“New” Judean desert papyrus sold by an anonymous antiquities dealer?

Yesterday, Israel News Online and The Jewish Press have reported that a new papyrus “discovered recently in the Judean desert and purchased from an antique dealer” will be presented “next week at a conference on Innovations in the Archaeology of Jerusalem and its Environs, at the Rabin Jewish Studies Building on the Mount Scopus Campus of the Hebrew University.” The source seems to be another online journal, Makor Rishon (I’ve been unable to retrieve it).

The article, entitled “Discovery: ‘Jerusalem’ on Hebrew Papyrus”, written by journalist David Israel and published in both websites, explains that the papyrus “was examined by the Israel Antiquities Authority’s labs, and carbon dated. The results showed with certainty that the papyrus dates back to the 8th century BCE […]”

It seems that Professor Shmuel Ahituv (Ben-Gurion University of the Negev) is involved in the study of the manuscript and more details will be unfolded after the conference and the publication of the proceedings. Hopefully, whoever will present the text next week is going to be clearer about its provenance than the online report: from where the “antique dealer” retrieved the papyrus, which is said to have been discovered recently (!), remains unexplained so far.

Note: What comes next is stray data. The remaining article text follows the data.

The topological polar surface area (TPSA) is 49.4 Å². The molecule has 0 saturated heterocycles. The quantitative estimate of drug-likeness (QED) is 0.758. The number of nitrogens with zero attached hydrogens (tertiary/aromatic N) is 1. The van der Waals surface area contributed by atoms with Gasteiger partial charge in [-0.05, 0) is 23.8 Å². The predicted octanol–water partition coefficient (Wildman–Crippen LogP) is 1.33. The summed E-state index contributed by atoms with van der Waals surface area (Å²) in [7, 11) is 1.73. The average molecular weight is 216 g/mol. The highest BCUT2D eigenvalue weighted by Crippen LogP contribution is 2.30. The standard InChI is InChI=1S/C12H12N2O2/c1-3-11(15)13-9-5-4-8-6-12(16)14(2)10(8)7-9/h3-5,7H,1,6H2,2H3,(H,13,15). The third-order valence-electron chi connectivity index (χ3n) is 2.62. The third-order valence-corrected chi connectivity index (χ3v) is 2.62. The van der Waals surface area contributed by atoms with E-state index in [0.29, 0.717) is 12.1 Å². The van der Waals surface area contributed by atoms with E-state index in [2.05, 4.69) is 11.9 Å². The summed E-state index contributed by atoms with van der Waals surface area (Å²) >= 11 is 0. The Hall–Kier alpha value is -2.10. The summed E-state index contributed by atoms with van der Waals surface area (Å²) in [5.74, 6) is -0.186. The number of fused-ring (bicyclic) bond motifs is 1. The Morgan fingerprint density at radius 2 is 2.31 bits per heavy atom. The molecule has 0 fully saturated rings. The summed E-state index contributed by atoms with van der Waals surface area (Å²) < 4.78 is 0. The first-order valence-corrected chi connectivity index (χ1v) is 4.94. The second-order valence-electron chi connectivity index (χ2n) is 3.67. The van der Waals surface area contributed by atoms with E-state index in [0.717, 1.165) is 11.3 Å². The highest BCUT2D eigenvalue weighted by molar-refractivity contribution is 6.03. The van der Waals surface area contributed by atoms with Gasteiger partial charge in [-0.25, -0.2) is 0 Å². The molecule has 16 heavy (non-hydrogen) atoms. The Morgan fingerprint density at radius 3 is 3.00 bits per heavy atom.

I am not going to comment on technical aspects, since this is not my research field: I recommend reading Jim Davila’s blog on this. Rather I wish to draw attention on the constant flux of ancient written fragments said to come from the Judean desert brought to us by anonymous antiquities dealers who are still feeding relatively new collections (e.g. Martin Schøyen, the Museum of the Bible, and the Southwestern  Baptist Theological Seminary, Forth Worth Texas, collections). Some of these recently surfaced manuscripts are now suspected to be forgeries. (Cf. lately Nina Burleigh’s article on Newsweek, Owen Jarus on Live Science, and my blog post on a conference at University of Agder, which dealt with the problem in question from an academic perspective.) It should be brought in mind, since the article mentions it, that carbon dating in isolation does not prove unequivocal authenticity and secure dating of a papyrus manuscript.

Ironically, to illustrate the article the online newspapers seem to have used the picture of a Hebrew documentary papyrus, probably coming from a Judean desert cave and dating to the 2nd century CE, seized during a Israeli police operation in May 2006, according to a NBC news report of the time.